Tut Tut - we wouldn't want this!!!
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|Mon, 05-10-2010 - 5:07pm|
I didn't know that the Supreme Court is supposed to represent business and not the citizens of the United States - my bad!!!!
Obama 10th Justice Kagan Subverts Supreme Court Business Tilt
By Greg Stohr
Making her first argument as the federal government’s high court advocate, Kagan urges the nine justices to keep rules in place barring corporations from buying political campaign ads. Kagan contends that the restrictions protect investors who disagree with a company’s political positions.
“It’s very difficult for individual shareholders to be able to monitor what each company they own assets in is doing,” Kagan, a former Harvard Law School dean, tells the justices.
The argument strikes what has become a theme for Kagan, 49, an appointee of President Barack Obama who is using her office’s clout to battle against business groups and for shareholders, Bloomberg Markets reports in its February 2010 issue. While President George W. Bush’s solicitor general opposed investors in five straight high court cases, Kagan has advocated for shareholder lawsuits twice in the court’s current term.
Rulings in Kagan’s favor might lead to additional costly lawsuits against companies. For example, Wyeth, now part of Pfizer Inc., has had to set aside more than $21 billion since 1999 to resolve 200,000 personal-injury claims over the diet- drug combination fen-phen.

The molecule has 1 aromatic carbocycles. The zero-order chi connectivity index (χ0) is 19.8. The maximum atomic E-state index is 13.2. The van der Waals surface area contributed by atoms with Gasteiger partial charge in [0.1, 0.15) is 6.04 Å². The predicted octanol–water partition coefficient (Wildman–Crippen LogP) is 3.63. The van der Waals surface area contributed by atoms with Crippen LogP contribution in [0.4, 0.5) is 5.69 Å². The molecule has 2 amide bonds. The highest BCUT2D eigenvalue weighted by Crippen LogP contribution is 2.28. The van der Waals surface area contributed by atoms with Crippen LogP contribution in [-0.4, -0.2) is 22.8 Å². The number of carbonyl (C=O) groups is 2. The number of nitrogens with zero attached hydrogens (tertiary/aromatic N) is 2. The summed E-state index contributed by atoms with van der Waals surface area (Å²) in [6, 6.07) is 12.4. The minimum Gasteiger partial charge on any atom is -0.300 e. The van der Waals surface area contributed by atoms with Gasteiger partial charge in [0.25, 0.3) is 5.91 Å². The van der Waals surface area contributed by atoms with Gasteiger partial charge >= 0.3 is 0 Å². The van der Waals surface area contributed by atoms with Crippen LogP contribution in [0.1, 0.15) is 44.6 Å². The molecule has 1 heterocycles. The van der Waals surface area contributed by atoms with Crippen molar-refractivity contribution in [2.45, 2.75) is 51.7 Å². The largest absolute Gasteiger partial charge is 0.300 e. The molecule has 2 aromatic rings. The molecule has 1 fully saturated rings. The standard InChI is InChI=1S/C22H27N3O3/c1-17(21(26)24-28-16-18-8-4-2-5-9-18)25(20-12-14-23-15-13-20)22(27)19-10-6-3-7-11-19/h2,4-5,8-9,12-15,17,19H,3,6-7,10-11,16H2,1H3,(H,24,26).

Mutual Fund Case
While many cases don’t affect a company’s stock, some rulings send shares tumbling. Sherwin-Williams Co. shares fell 18 percent after a 2006 verdict that might have forced lead- paint makers to spend more than $2 billion to clean contaminated buildings. The stock rose 6 percent on the day a court overturned the verdict in 2008.
In a case against Merck & Co., Kagan’s office is asking the Supreme Court to let shareholders wait longer to sue companies for securities fraud. The justices are considering whether to allow a lawsuit by investors who say the drugmaker deceived them about the risks posed by its Vioxx painkiller.
Kagan and Securities and Exchange Commission lawyers are also urging the court to ease the way for investors to sue mutual fund managers over their fees. The fund industry aims to avert more lawsuits by the 90 million investors who together hold $11 trillion in U.S. mutual funds.
Solicitor General’s Clout
“Because it goes to so central a question of the economics of the business, it may be the most significant Supreme Court decision in the history of our industry,” says Paul Schott Stevens, president of the Washington-based Investment Company Institute, which represents mutual funds.
The solicitor general, the fourth-ranked official in the Justice Department, is known as the 10th justice because of the position’s influence at the high court. Congress established the office in 1870 to help the federal government speak with a single voice in the courtroom. The solicitor general is also a counselor to the justices. At least 10 times a year, they seek the office’s advice on a pending appeal, asking whether consideration of the case would promote clarity in the law.
In return, the court affords the two dozen lawyers in the office special privileges, granting virtually every request for argument time. Over the past half century, the office has won three-quarters of its high court cases.